Date of Award
Master of Arts (MA)
Dr. Sheila McGinn
This paper grapples with the traditional anti-queer reading of Rom 1:26–27, which purportedly forbids Christians from entering lesbian and gay relationships in some real sense, if not entirely. I begin by sketching this traditional reading by referring to antiqueer interpretations of Rom 1:26–27 that are top hits in today’s online world; subsequently, I suggest the direction for a standard historical critique of the traditional reading by arguing for the fundamental incongruence of ancient Greco-Roman and modern Western categories of gender and sexuality. Finally, instead of establishing my own historical-critical exegesis of the text, I discuss the necessity of engaged exegesis. I perform my own engaged reading of the text by creatively entering the mind of the Roman church as they read Paul’s letter. There, I entertain the possibility that Paul’s words in Rom 1:26–27 sparked this ancient audience to condemn the androgynous priests of the goddess cults, whose wild public festivals seemed to epitomize unnatural sexual praxis. I conclude by drawing the parallel between ancient condemnation of the priests of the goddesses and contemporary churches’ ability to continue understanding and practicing Christianity in patriarchal terms—indeed, this is the reason why I focus on the praxis of the androgynous goddess priests in the first place. The key for texts like Rom 1:26–27, I suggest, lies in adopting a tribadic hermeneutics, which foregrounds the experience of the queer community.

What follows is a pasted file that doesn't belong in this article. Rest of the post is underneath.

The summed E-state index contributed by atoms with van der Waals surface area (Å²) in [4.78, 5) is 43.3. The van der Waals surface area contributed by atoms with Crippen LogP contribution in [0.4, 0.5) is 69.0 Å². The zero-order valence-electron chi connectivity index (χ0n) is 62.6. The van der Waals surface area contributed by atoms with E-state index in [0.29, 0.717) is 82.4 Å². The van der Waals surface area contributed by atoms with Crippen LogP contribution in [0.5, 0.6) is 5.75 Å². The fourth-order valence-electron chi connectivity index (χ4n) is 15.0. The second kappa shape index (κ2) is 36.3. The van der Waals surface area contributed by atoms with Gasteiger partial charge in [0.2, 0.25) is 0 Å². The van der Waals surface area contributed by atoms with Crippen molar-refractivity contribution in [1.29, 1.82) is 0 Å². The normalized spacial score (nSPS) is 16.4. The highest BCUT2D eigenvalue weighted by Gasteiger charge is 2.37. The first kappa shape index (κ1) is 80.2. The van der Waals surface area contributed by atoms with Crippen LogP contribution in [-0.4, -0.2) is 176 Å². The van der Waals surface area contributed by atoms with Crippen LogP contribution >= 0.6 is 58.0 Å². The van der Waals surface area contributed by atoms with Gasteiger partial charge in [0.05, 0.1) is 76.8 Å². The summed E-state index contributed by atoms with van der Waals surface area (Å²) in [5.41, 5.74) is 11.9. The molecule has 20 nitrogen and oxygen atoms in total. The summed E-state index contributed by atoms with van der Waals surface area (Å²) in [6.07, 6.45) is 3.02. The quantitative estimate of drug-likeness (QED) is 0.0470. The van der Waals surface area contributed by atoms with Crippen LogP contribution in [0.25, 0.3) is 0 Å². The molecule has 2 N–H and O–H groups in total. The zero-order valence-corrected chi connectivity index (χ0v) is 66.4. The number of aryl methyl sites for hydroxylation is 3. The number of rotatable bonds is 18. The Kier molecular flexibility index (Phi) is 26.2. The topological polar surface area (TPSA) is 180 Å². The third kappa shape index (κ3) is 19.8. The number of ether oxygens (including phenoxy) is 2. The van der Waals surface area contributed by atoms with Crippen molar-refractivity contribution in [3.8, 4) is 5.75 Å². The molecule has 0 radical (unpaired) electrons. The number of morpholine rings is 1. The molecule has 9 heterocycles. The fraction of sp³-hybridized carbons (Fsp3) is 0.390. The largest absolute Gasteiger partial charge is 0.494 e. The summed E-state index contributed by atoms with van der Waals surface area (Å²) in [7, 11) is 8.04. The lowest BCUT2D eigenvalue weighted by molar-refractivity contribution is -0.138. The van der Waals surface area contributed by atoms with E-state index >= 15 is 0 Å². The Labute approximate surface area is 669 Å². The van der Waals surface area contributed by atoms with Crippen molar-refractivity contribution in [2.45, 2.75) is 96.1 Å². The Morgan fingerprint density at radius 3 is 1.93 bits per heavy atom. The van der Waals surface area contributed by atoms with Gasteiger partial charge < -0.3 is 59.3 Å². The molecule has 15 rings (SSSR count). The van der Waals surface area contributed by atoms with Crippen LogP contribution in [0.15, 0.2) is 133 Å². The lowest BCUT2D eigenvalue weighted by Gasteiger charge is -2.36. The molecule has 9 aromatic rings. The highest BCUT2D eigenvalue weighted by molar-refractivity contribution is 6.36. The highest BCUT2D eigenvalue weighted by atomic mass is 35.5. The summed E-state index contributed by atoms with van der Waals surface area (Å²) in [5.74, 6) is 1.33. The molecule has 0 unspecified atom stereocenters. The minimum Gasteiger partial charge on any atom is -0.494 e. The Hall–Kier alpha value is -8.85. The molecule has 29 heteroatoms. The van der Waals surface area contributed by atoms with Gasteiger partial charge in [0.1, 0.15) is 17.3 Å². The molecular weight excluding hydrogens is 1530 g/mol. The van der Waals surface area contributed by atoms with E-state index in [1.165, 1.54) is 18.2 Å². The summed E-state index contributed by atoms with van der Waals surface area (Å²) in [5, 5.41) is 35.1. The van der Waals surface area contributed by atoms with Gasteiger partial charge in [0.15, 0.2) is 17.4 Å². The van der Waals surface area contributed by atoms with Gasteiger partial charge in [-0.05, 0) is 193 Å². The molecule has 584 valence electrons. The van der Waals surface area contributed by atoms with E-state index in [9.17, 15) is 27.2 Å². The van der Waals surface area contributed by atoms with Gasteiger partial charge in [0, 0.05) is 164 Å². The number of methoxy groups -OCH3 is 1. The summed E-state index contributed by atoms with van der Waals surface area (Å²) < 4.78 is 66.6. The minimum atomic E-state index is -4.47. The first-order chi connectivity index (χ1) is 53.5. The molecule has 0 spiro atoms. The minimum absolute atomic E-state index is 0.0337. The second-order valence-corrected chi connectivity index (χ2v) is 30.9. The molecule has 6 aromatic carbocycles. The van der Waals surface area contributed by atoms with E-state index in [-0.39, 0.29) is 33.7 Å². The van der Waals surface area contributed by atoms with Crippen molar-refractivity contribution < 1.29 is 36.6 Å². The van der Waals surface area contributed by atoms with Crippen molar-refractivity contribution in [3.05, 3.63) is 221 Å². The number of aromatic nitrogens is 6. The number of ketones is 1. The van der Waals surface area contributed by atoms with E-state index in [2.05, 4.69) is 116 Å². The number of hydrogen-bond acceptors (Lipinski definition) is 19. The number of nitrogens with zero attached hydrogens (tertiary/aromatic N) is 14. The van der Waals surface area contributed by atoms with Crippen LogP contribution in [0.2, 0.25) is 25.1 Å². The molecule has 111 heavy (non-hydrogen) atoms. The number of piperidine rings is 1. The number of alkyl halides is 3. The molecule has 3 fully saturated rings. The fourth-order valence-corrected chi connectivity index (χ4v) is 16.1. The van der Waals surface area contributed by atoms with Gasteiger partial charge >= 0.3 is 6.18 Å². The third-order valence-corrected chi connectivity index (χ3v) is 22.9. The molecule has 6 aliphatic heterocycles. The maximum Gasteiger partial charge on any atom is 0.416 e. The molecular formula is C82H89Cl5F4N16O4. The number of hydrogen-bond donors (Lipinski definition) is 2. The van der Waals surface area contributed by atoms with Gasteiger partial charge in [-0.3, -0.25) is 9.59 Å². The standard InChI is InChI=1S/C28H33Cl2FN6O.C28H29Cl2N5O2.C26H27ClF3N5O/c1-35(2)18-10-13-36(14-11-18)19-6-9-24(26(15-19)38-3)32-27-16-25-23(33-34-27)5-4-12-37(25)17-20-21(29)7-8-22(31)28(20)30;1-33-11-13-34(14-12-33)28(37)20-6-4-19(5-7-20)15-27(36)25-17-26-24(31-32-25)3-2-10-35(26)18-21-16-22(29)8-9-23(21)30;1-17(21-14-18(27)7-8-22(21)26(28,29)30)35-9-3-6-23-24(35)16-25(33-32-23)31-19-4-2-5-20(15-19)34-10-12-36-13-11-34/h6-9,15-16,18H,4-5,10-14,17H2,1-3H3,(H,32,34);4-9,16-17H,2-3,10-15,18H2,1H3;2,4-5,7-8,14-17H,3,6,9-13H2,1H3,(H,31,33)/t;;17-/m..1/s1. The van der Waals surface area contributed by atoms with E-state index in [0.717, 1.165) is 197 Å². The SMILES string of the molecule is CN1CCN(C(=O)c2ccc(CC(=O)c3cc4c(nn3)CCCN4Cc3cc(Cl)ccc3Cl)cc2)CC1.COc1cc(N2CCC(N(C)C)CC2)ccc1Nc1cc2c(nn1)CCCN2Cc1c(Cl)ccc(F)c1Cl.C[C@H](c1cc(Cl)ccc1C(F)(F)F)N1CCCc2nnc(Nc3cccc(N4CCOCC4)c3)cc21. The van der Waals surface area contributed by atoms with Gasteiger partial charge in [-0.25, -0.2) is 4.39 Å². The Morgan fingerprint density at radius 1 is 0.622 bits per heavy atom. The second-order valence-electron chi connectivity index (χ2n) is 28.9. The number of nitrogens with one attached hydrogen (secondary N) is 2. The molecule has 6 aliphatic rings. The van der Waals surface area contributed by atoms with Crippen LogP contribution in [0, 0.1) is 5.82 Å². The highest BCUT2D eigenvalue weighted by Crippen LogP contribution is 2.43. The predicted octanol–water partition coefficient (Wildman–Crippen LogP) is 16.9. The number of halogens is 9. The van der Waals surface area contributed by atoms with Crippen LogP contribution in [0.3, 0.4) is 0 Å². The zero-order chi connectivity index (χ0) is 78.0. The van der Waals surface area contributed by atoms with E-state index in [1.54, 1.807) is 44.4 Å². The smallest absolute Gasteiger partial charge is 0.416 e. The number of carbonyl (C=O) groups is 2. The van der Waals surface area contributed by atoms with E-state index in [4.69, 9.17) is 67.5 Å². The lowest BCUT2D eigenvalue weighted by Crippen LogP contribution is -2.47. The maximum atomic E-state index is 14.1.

Michels, Matthew, "DISMANTLING A CLOBBER TEXT: AN ENGAGED CRITIQUE OF ROMANS 1:26–27" (2015). Masters Essays. 20.
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